The Office of General Counsel issued the following informal opinion on February 10, 2000.

Service Contract Providers and Risk Retention Groups

Questions Presented:

(1) Can a risk retention group underwrite the obligations of a service contract provider?

(2) Can a service contract provider like Alpha seek to "reinsure" 100% of the service contract risk?

(3) Are the persons marketing service contracts that are backed up by insurance policies required to have an insurance license?


(1) No. An insurance policy issued by a RRG not domiciled in New York to a New York service contract provider does not meet the financial responsibility requirements of New York Insurance Law Article 79 (McKinney Supp. 1999-2000) in that the RRG is not an authorized insurer.

(2) Yes. Under N.Y. Insurance Law Section 7903(c)(1) (McKinney Supp. 1999-2000), a registered service contract provider, to assure faithful performance of all its service contract obligations, may obtain insurance under a service contract reimbursement insurance policy issued by an insurer authorized to issue such coverage in New York State to pay the provider for service contract claims it pays or to pay consumers with such claims on the provider's behalf.

(3) No. Under Article 79 of the Insurance Law, service contracts are not insurance. Therefore, a person who markets service contracts does not have to be licensed as either an insurance agent or broker. However, anyone who is obligated to perform under the service contracts must be registered with the Department as a service contract provider. As stated in N.Y. Insurance Law §7907(f) (McKinney Supp.1999-2000): "Except for the registration requirements in this section, providers and administrators of service contracts are exempt from any licensing requirements."


The Department received an inquiry regarding Alpha Corp. ("Alpha"), a company issuing service contracts, and Bravo Corp. ("Bravo") a company that claims to be, and operates in other states as, a risk retention group ("RRG") under the federal Liability Risk Retention Act ("LRRA") (15 USC §3901, et seq.). It is not registered as a RRG in New York.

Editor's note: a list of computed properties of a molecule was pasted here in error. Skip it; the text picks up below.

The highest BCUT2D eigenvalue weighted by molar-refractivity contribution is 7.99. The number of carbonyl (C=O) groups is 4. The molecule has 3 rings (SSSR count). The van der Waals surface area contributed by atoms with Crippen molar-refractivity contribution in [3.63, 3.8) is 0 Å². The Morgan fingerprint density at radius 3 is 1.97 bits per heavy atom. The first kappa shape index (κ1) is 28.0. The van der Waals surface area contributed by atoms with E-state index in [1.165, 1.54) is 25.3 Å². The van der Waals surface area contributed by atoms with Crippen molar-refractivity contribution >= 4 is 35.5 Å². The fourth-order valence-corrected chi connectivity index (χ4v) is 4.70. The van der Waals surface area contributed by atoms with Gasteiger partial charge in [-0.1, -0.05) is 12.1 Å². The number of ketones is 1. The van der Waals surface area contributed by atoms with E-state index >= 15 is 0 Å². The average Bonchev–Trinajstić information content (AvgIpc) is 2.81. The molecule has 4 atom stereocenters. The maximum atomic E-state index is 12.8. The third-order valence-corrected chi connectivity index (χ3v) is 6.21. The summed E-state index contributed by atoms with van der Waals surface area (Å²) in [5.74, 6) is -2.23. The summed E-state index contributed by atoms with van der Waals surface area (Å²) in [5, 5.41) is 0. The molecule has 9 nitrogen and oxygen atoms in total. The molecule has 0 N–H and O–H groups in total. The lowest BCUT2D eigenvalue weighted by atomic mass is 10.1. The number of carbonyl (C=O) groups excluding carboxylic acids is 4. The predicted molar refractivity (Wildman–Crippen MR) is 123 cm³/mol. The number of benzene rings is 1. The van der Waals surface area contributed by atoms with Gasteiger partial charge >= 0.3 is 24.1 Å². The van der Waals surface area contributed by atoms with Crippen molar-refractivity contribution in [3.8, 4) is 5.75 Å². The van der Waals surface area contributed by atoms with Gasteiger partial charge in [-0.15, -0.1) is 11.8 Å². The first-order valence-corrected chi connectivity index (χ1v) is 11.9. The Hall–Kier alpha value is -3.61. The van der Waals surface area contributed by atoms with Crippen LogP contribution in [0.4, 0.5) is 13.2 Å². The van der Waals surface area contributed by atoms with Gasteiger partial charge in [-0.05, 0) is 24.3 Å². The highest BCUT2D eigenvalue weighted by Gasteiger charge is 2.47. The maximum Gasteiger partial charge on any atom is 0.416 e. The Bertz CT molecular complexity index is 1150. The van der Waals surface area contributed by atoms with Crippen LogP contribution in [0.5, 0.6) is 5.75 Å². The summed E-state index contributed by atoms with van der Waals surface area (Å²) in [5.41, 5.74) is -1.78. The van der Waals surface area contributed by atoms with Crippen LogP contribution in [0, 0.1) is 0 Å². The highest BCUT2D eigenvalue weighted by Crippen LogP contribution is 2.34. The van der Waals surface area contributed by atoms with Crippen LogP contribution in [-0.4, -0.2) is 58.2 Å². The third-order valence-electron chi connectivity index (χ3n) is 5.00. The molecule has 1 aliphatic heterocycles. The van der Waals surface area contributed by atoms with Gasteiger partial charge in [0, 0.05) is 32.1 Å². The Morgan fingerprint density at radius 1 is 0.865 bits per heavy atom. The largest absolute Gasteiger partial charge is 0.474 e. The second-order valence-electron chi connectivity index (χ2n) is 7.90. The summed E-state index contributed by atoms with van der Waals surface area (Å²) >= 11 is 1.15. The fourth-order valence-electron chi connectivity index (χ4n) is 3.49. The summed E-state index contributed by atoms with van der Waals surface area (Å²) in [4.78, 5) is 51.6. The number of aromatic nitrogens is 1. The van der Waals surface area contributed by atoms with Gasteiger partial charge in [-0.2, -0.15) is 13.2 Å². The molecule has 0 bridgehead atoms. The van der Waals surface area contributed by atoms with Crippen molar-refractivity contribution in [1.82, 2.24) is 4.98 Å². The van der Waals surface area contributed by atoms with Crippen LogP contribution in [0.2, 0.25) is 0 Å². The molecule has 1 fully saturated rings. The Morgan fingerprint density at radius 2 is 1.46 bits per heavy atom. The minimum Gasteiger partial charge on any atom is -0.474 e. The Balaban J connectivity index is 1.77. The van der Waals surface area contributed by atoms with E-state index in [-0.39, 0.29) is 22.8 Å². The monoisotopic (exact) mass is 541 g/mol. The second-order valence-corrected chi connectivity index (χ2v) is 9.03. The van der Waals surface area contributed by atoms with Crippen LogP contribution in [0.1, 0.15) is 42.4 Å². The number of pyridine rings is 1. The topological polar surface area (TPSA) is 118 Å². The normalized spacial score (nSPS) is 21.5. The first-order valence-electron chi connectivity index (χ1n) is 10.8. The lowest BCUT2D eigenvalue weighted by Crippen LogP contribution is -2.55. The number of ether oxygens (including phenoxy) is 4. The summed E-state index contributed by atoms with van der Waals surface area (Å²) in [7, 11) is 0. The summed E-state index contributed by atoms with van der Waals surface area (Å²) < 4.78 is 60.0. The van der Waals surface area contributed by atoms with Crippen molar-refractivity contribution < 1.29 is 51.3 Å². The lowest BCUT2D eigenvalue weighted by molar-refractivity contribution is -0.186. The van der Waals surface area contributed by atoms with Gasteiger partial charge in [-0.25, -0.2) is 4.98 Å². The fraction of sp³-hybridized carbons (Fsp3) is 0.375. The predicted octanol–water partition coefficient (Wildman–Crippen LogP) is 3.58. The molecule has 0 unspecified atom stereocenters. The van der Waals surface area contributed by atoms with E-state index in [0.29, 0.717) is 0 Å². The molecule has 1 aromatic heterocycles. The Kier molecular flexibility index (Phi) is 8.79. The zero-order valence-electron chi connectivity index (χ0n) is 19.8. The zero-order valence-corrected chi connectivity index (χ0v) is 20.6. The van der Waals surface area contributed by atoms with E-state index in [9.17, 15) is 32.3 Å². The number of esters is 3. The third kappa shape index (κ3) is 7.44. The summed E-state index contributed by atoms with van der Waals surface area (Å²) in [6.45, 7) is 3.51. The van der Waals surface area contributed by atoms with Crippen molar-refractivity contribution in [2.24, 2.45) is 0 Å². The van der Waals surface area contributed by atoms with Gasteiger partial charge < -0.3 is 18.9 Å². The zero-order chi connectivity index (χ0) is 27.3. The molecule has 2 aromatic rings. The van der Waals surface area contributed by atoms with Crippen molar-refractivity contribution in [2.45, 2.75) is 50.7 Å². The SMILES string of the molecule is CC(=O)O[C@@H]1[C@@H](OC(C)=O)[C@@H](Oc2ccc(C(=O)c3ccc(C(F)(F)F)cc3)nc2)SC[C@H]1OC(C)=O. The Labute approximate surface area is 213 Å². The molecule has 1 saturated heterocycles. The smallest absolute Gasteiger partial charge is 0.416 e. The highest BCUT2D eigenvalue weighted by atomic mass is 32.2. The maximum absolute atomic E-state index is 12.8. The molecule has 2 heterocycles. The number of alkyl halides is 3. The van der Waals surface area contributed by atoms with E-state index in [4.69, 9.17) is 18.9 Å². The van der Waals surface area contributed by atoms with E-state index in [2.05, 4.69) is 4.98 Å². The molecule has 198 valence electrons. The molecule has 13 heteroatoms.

The relevant law regarding service contracts is contained in N.Y. Insurance Law Article 79 (McKinney Supp. 1999-2000) and N.Y. Comp. R. & Regs. tit. 11, §390 (Dept. Reg. 155). The law and regulations govern service contracts sold in New York State, and the Department investigates service contract complaints.

Alpha and Bravo contend that Bravo, a RRG, issues contractual liability insurance which provides coverage to insureds assuming the liability of others by contract or agreement, holding harmless a person whose liability the insured voluntarily assumes. They further contend that a RRG can write such coverage under the LRRA.

The policy underwritten by Bravo does not satisfy the financial responsibility requirement contained in N.Y. Insurance Law §7903 (McKinney Supp. 1999-2000). One method to satisfy the service contract provider financial responsibility requirement is to have an authorized insurer issue a service contract reimbursement insurance policy. As defined by N.Y. Insurance Law §107(a)(10) (McKinney 1985), Bravo, a RRG not domiciled in New York, is not an authorized insurer. In addition, none of the alternatives proving financial responsibility are satisfied.

The service contract you sent to this Department cannot be lawfully issued in New York, and the parties issuing same, Alpha and its dealers, may not engage in these activities.

For further information regarding this opinion you may contact Associate Attorney Jeffrey A. Stonehill of the Department’s New York office.